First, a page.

Do you have what it takes to deliver meaningful micro-moments?
When was the last time you felt offended because someone was trying to get a bit too personal? I recall a recent occasion when someone vehemently questioned my dislike for Vegemite. So, for brands trying to get more personal with their customers, it’s critical to get it right. And rightly so.
According to the Adobe Incisiv Failure to Scale Report, there’s a whopping 40 percent jump in value when businesses move from segment to micro-segment personalisation, and a further 11 percent increase when you deliver one-to-one personalisation.
But how can organisations gain momentum to take this leap towards hyper-personalisation? The challenge today for most organisations is to deliver these relevant, timely, and personalised experiences in a matter of seconds to millions of customers across touchpoints.
The need to build capabilities to deliver these meaningful micro-moments has been the recurring theme at some of our recent events, including Adobe’s International Roundtable conference. It was a great opportunity for me to reflect, share, and hear from our key customers on how they are refocusing their short- and long-term strategies to accelerate their personalisation pursuits.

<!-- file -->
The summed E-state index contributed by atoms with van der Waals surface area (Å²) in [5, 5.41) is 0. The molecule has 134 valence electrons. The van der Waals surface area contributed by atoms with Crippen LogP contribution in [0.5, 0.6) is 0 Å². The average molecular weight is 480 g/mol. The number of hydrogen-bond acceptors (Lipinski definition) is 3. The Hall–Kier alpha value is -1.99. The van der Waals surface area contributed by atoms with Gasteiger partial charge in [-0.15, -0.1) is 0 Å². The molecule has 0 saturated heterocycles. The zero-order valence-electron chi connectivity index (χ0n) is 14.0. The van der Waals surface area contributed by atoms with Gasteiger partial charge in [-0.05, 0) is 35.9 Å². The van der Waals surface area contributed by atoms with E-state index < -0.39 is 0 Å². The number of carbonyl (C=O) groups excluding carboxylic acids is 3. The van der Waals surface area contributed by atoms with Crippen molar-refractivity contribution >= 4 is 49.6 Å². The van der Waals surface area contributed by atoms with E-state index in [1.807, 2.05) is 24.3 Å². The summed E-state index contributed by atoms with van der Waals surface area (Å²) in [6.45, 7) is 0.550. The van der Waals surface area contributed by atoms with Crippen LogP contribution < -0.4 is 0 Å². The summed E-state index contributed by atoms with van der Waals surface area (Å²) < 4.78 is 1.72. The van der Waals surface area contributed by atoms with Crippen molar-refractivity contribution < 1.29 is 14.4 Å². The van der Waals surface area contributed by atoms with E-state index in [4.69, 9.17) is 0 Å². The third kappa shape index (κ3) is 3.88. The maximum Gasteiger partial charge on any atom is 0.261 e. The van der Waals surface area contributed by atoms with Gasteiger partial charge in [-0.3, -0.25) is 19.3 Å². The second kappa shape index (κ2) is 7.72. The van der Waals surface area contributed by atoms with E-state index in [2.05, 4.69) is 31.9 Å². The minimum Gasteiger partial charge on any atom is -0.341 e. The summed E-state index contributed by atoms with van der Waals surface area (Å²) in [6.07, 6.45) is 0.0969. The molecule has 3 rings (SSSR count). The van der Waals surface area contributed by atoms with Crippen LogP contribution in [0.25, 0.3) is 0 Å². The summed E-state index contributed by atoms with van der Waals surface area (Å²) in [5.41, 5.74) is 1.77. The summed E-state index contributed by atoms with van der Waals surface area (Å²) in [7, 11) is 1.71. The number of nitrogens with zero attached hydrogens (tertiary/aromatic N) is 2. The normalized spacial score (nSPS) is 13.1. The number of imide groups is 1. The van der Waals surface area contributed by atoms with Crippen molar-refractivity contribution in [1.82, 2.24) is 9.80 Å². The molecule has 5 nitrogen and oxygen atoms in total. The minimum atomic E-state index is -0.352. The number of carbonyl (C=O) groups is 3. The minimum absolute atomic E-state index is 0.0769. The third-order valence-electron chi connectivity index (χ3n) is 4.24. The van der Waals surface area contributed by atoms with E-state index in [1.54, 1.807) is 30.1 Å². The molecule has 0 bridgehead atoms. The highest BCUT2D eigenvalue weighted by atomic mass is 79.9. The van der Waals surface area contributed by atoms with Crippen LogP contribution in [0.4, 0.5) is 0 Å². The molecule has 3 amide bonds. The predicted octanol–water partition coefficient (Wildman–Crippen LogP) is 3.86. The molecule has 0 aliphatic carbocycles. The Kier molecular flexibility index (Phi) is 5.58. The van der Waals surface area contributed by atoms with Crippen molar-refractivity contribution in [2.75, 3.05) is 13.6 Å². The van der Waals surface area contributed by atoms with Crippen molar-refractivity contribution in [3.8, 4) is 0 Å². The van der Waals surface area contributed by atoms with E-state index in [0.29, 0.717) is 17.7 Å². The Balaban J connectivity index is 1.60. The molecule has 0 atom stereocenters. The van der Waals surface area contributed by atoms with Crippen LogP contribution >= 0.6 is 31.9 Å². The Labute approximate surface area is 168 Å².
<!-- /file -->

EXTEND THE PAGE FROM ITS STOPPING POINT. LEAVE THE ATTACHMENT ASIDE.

Here are some of my key takeaways.
Revisit the personalisation landscape
With cookieless becoming the new norm, and privacy concerns peaking across the internet, most organisations are trying to explore ways to recalibrate their personalisation strategy. There are three important areas to consider as you navigate your way through complex digital dynamics.
- Data: Third-party cookies can no longer be your data currency. It’s the right time to build your first- and second-party data strategy so you can ensure there isn’t a huge impact on your personalisation programs. Deploy a customer data platform and come together as an organisation to collectively eliminate data silos across every business unit and region.